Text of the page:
Public bathrooms are usually not the most comfortable places. After all, their very purpose is to provide humans a community space to do something that's, well, rather private. But the commodes at the Snowbasin Resort in Huntsville, Utah are the very definition of luxury and ease. Gorgeous chandeliers, crafted from bronze and crystal, drip from the ceilings; Italian Carrera marble covers the countertops; and the African Anigre wooden walls are hand-painted.
When you think of luxurious pairings, you might imagine a glass of Cristal champagne with caviar or 400-threadcount sheets on a pillowtop mattress; you might not think of a swanky pool and a bathroom. But, let us tell you, this pool-restroom combo is to die for. First of all, it's on the 10th floor and rooftop of The Joule, a downtown Dallas hotel. Second, there are outdoor showers, backed by beautiful mosaics of human forms enjoying the spray. Third, the restrooms themselves feature wood paneling, contemporary art, interesting lighting and even cloth hand towels.
Habana Outpost, in Fort Greene, Brooklyn, describes itself as "New York's first eco-eatery and community gathering place for families, artists and toddlers." A pretty eclectic mission statement, but this Cuban restaurant gets good reviews for its margaritas and also its bathrooms. In keeping with the restaurant's green theme, the restaurant collects rainwater, keeps it in holding tanks, filters it and uses it in the bathrooms to flush the toilets. This reportedly helps the owners conserve thousands of gallons of water each week.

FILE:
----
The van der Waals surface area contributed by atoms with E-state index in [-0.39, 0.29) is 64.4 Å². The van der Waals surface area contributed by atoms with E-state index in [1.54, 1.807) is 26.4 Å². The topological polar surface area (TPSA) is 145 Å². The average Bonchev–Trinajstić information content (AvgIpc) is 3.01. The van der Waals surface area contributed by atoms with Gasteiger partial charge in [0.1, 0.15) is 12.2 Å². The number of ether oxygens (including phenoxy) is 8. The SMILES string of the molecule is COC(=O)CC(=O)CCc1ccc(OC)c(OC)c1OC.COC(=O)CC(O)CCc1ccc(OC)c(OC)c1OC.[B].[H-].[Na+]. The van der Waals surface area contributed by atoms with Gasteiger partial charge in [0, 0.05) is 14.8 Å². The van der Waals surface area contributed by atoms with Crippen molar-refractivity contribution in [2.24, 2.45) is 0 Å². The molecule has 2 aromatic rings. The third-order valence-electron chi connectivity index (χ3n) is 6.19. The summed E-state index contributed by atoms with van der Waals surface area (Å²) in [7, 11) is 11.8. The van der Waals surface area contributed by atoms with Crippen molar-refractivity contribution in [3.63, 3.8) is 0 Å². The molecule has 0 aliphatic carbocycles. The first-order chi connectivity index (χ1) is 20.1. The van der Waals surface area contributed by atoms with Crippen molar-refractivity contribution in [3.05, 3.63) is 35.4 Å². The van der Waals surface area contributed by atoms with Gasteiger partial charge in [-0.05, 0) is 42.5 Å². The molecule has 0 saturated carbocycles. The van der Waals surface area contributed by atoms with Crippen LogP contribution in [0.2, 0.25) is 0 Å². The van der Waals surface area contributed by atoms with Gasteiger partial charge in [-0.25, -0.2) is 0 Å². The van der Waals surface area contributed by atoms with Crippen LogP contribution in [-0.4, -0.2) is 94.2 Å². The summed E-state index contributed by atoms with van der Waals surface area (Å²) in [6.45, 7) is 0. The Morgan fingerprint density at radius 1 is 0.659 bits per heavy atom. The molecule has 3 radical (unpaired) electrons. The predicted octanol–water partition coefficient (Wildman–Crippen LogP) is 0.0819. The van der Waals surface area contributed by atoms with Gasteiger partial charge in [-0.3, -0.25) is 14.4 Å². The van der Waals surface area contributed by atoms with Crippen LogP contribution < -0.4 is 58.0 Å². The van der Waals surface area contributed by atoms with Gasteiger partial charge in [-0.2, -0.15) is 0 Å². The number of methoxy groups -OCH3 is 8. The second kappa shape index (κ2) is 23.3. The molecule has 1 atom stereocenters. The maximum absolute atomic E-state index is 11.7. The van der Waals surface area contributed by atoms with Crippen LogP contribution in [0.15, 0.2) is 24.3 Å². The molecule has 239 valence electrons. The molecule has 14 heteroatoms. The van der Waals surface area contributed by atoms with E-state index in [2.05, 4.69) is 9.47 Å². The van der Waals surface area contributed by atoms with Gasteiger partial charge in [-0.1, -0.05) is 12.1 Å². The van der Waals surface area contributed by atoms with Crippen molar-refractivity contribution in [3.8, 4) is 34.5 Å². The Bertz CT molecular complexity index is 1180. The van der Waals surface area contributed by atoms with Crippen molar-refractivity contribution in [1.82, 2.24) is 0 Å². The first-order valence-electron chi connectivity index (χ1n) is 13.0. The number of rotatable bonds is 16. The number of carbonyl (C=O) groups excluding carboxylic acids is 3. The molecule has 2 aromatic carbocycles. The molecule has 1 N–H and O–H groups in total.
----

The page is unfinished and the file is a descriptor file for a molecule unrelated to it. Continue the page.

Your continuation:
Back in Medieval times, even kings had to rough it when going about their business. They used a privy or garderobe, which were basically rooms that contained a bench with a hole carved out. That hole would either shoot down to a cesspit or a moat. Blech -- think of the stench on a hot summer afternoon or the chill on a cold winter's night! But do not fear: The restroom experience at Napa Valley's Castello di Amorosa Winery is quite different. This modern-day castle features bathrooms with Italian-style frescoes coloring the walls, Tuscan travertine marble gracing the countertops and ornate dragons and gargoyles guarding the sink spigots.
You'll have to be a man to appreciate the merits of the restroom inside the Main Street Station Casino. In the men's bathroom, a grafittied portion of the Berlin Wall holds up the urinals. That's right, folks. This artifact, which symbolizes a somber piece of Germany's history, is memorialized in an off-the-Strip Vegas casino. That's really all there is to say.
This New York City restaurant has a 15th-century ninja theme. Inside, you'll be transported from the TriBeCa neighborhood to feudal Japan, and the servers continue the theme in their ninja uniforms. But what will really get you excited are Ninja New York's rooms for Him and Her. These bathrooms have a control pad that allows users to control the temperature on the toilet seat, and to employ the water sprayer, as well as a deodorizer and the blow dryer. All we can say is "Hi Ya."